Hungry gap soup comes in more than 57 varieties and is based on lentil stock and imagination. Stir in the leftover vegetables that lurk in the fridge or a mix of stir fried vegetables, add some chilli, smoked paprika or a good slug of sherry. It can be dressed-up with croutons, toasted seeds and nuts, chopped herbs or even a swirl of sour cream. Cherish the soup dragon and austerity soup becomes a lunchtime luxury.
So while I’m pondering over tomorrows soup recipe and wondering just how bad the predicted equinox gale will be, there is just time to make some muffins. The vegetable store may be empty but there is always cake!

Cinnamon oat and raisin muffin

Cinnamon, oat and raisin muffin

Soup for Solace

spiced pumpkin soupThe season of the great darkness is upon us and the time of great hunger approaches. Whether the hunger pangs are caused by an empty vegetable garden after the December storms or the mortification of the flesh (January diet) after the seasonal indulgence, I prescribe soup. For those who have stretched the family budget or the waistline it is economical and a healthy option, if the cream and cheese are left in the fridge. After tea and toast it is the ultimate comfort food, warming the soul and soothing the stomach. There is nothing nicer than a steaming bowl of soup after a blustery walk or some winter gardening, it is also great for “man flu” nurturing both the afflicted and the suffering spouses.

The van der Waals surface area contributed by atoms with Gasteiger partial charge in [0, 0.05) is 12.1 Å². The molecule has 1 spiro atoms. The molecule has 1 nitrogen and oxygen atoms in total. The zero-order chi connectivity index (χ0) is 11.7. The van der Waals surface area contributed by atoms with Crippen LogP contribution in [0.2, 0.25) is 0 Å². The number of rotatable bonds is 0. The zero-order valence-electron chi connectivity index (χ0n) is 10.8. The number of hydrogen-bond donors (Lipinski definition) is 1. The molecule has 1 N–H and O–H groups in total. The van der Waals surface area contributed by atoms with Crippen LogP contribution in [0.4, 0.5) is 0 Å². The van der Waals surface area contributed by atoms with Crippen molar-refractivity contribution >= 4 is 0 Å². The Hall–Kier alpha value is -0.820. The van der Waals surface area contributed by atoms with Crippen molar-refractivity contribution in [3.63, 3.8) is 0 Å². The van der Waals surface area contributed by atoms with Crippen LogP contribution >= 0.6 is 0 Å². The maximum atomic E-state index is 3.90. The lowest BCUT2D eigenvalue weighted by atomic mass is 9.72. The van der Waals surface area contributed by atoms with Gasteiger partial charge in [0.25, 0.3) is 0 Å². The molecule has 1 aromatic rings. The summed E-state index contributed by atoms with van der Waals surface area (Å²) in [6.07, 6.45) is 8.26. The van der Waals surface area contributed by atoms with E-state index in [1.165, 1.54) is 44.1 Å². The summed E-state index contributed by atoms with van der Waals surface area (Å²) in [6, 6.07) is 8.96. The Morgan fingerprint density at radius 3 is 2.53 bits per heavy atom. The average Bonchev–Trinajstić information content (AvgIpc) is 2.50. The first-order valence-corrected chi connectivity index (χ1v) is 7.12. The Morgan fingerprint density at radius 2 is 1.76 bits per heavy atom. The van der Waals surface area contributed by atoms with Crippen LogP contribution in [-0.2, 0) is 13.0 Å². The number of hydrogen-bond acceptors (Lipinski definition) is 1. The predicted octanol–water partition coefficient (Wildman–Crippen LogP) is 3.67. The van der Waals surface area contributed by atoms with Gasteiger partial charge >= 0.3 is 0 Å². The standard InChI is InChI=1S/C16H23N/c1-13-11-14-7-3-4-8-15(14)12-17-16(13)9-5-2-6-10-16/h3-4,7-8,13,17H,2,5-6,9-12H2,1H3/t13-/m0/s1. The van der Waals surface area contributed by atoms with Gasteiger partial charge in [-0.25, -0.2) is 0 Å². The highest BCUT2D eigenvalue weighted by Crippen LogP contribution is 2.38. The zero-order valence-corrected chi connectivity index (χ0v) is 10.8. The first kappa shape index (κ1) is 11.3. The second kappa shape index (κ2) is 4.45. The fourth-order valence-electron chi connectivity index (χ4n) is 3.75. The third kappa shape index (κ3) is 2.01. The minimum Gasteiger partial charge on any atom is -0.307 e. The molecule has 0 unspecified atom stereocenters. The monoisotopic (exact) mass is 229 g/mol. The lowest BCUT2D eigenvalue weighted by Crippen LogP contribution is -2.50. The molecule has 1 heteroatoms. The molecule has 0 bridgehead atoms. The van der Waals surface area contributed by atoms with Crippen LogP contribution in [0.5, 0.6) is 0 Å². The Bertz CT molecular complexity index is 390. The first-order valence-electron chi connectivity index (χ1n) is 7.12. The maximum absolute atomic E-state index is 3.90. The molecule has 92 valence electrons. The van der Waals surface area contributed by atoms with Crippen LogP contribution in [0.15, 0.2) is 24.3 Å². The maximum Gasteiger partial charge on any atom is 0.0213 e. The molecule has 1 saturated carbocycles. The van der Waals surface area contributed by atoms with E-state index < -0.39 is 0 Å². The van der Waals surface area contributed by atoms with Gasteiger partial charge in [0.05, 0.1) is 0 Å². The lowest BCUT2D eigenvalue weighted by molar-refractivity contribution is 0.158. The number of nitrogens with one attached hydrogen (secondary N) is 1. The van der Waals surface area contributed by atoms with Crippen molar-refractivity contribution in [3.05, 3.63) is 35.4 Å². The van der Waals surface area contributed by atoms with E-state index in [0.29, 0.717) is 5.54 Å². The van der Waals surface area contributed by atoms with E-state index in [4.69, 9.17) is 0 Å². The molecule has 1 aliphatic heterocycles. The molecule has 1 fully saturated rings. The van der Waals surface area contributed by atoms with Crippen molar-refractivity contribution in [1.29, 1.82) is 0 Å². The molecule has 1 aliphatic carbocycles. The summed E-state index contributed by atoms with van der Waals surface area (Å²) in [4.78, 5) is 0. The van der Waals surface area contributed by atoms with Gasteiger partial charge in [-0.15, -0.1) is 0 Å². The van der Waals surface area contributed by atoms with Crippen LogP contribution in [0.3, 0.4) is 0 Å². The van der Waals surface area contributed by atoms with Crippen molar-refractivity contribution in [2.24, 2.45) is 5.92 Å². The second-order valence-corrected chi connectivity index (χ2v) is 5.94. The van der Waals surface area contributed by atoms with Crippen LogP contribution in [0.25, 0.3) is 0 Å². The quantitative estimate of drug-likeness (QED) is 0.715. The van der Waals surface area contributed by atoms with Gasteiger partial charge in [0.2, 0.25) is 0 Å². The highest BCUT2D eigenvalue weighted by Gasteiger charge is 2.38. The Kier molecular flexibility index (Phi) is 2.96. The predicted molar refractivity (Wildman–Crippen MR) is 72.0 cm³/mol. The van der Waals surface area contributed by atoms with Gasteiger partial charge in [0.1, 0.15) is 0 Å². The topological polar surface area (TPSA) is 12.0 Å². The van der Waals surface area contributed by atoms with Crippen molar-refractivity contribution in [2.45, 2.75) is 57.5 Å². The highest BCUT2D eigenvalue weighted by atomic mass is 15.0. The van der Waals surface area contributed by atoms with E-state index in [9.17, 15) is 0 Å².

Amongst my collection of witty, erudite and informative posts, strangely it is the recipe for celeriac soup which stands head and shoulders above the intellectual elite in the popularity poll. I doubt if I can produce another soup recipe which will be as popular, but the latest version pumpkin and chickpea had a good reception in the croft kitchen. There’s a pot on the hob if you’d like to give it a try.